A: If you mean lump sum, all genres, that’s really too sweeping a question. Even then I’d be limited to the books I’ve read and the movies I’ve seen.

Q: Most movies are based on books, so let’s start with the movies.
A: I have trouble finding myself in them, of my experiences as a woman, as a friend, as a lover, as an employee, as a person.

Q: As opposed to, what? Finding yourself in straight movies?
A: Not really. I mean, I could see myself in the character of, say Norma Rae, when I was younger and involved in fighting for change, and in Kissing Jessica Stein, to the extent of her wanting something different than what she was being offered. Except for the opening, I enjoyed that film immensely by the way.

Q: The opening?
A: A leading female character having backroom sex with a man before she seduces a woman. It’s like a stamp of approval for all lesbian films — that, the film is only worthy of attention, or more worthy because a man staked his claim first and foremost.

Q: How about the L Word ?
A: I watched it for the first year but, again, couldn’t relate. Like 90% of Americans who feel there’s no one in Congress speaking for them, I think the vast majority of lesbians feel the same about movies. What’s on the screen bears little resemblance to their every day lives and much deeper emotions. It might be a gender gap trap to even say so, but I often think boomers represent the last great generation of romantic music and gestures, before nameless hookups and STDs became the norm.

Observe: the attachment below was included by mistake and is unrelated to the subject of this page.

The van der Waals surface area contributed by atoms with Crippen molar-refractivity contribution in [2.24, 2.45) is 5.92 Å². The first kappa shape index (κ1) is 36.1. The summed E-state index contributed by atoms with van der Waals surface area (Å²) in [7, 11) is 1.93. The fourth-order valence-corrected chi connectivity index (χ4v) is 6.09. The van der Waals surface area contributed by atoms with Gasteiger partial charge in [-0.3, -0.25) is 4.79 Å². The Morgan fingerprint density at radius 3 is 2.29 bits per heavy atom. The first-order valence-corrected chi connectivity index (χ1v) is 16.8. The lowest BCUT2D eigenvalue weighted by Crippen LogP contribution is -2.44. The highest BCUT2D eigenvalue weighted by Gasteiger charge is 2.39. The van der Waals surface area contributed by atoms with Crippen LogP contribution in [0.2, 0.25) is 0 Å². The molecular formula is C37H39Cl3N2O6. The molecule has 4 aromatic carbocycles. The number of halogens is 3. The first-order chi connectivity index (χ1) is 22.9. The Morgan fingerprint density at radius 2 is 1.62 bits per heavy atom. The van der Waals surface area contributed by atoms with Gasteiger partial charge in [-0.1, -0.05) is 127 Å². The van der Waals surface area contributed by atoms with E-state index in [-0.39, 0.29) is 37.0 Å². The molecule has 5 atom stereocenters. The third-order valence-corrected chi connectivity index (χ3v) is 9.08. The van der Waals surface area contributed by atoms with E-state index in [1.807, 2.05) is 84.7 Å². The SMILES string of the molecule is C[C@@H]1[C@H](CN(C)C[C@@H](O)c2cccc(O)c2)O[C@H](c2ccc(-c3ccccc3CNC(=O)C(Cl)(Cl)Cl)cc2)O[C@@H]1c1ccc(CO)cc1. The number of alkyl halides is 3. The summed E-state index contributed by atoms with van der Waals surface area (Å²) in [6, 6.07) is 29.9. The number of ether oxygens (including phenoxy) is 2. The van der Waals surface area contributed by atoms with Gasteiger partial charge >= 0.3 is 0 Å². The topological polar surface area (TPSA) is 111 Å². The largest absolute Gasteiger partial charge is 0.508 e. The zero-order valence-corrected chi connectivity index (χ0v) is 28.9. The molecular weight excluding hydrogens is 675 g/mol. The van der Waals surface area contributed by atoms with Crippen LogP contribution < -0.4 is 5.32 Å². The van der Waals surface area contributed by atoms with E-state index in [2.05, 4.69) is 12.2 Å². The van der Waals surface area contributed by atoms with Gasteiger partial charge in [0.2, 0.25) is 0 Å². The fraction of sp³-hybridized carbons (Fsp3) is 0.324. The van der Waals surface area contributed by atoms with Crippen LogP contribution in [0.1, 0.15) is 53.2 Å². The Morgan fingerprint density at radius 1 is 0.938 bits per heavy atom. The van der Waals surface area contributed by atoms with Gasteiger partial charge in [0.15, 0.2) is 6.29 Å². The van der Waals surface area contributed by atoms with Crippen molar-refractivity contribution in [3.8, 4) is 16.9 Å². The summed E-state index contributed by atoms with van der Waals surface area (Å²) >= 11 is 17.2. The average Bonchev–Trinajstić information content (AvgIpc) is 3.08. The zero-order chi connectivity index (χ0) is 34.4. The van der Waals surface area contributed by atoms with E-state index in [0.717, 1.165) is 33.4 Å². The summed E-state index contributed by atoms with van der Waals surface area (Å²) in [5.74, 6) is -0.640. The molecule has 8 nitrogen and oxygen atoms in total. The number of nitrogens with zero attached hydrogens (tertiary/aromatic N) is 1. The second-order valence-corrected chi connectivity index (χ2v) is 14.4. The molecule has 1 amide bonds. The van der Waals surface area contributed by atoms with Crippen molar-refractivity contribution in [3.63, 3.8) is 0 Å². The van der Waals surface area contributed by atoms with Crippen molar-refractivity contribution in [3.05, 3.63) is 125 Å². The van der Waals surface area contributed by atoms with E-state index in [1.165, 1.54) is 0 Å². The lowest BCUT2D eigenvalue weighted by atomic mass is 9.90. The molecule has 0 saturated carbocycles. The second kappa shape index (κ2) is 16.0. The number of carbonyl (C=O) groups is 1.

Q: Do you miss that time?
A: I can’t miss what I’ve maintained for myself, but I miss it for younger women who never had a opportunity to experience it, or make an informed choice in favor of it over the fragility and transience of relationships now.

Q: Do you think younger women would be interested in the world of your youth?
A: I’d like to think they’d embrace the good of it and — like the remake of great songs by younger artists — choose to establish a romantic lifestyle for themselves.

Q: Your book, Imogene’s Eloise, is primarily a reminder of where we were isn’t it ?
A: No, it’s not just about where we’ve been. It’s about how we got to where we are in a patriarchal, primarily Christian identified, mostly divided society where women are now in the majority. It’s about discovering where our minds and hearts were then, in contrast with how our minds and hearts of today interpret back then. It’s about how our ‘in the life’ world within the overall world has changed dramatically.

Q: Through the journey of a single love affair?
A: Actually, there are many love affairs going on of varying intensities between numerous people. It’s about recognizing the differences between love and lust and understanding the degrees of friendship.

Q: Sex?
A: Romantic without being explicit. It also teaches history without the drudgery, and is entertaining without it having been written strictly for entertainment value.

Q: What do you think is most appealing about Imogene’s Eloise?